Spatial and socio-demographic disparities of cancer morbidity in Nigeria: Patterns and factors

Oguntoke Olusegun


An analysis of cancer pattern among states in Nigeria was undertaken with a view to identify spatial variations and the associated factors which could aid in the allocation of health resources and intervention planning. Retrospective cancer data from 1987 to 1996 were retrieved from five national cancer registries in Nigeria which included the cancer patients’ age, gender, cancer site and residential area. In addition, socio demographic, environmental and pathogenic data used as explanatory variables were collected from secondary sources. Results showed that all cancer sites according to WHO classification were reported in Nigeria. The five leading cancer groups within the study period were breast, cervical, leukaemia/lymphoma, gastro-intestine and bone cancer (19–8%). At each of the cancer registries (zones), cancer occurrence varied in composition and magnitude. Cancer incidence varied significantly (P <0.05) among states; 70–125 in Oyo and Osun, and 15–40 in Enugu, Lagos, Ondo, Kwara, Ogun, Anambra, Imo and Abia state. There was positive correlation between cancer pattern and indices of urbanization, industrialisation and biomass energy utilisation in each state (R = 0.79–0.56) explaining between 31% to 63% (R2 =0.31–0.63) of the observed variation in specific cancer pattern. Further, inequality in the development level of the states influenced the cancer pattern. Socio-medical resources allocation for cancer control should thus take cognizance of the regional heterogeneous cancer profile in the country for optimum results.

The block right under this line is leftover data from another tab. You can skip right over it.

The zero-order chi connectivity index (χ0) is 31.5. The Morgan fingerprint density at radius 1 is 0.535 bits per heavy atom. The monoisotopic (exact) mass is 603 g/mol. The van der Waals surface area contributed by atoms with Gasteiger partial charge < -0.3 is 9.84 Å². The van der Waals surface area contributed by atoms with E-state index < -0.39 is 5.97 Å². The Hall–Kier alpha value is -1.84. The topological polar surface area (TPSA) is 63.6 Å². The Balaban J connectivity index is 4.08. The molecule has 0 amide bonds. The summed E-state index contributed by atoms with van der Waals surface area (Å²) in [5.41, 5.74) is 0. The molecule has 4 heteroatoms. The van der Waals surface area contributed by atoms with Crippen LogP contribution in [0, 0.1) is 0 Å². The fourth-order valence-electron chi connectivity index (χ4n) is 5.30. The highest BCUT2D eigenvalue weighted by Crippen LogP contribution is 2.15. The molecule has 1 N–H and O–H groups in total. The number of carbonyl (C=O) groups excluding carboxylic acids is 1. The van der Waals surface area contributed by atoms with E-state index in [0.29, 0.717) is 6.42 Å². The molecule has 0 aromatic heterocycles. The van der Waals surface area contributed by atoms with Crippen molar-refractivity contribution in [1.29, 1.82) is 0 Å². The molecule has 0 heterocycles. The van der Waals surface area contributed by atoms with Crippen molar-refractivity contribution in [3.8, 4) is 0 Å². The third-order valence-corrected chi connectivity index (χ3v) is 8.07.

Keywords: cancer, cancer factors, cancer profile, morbidity, spatial variation of cancer, socio-medical resource allocation

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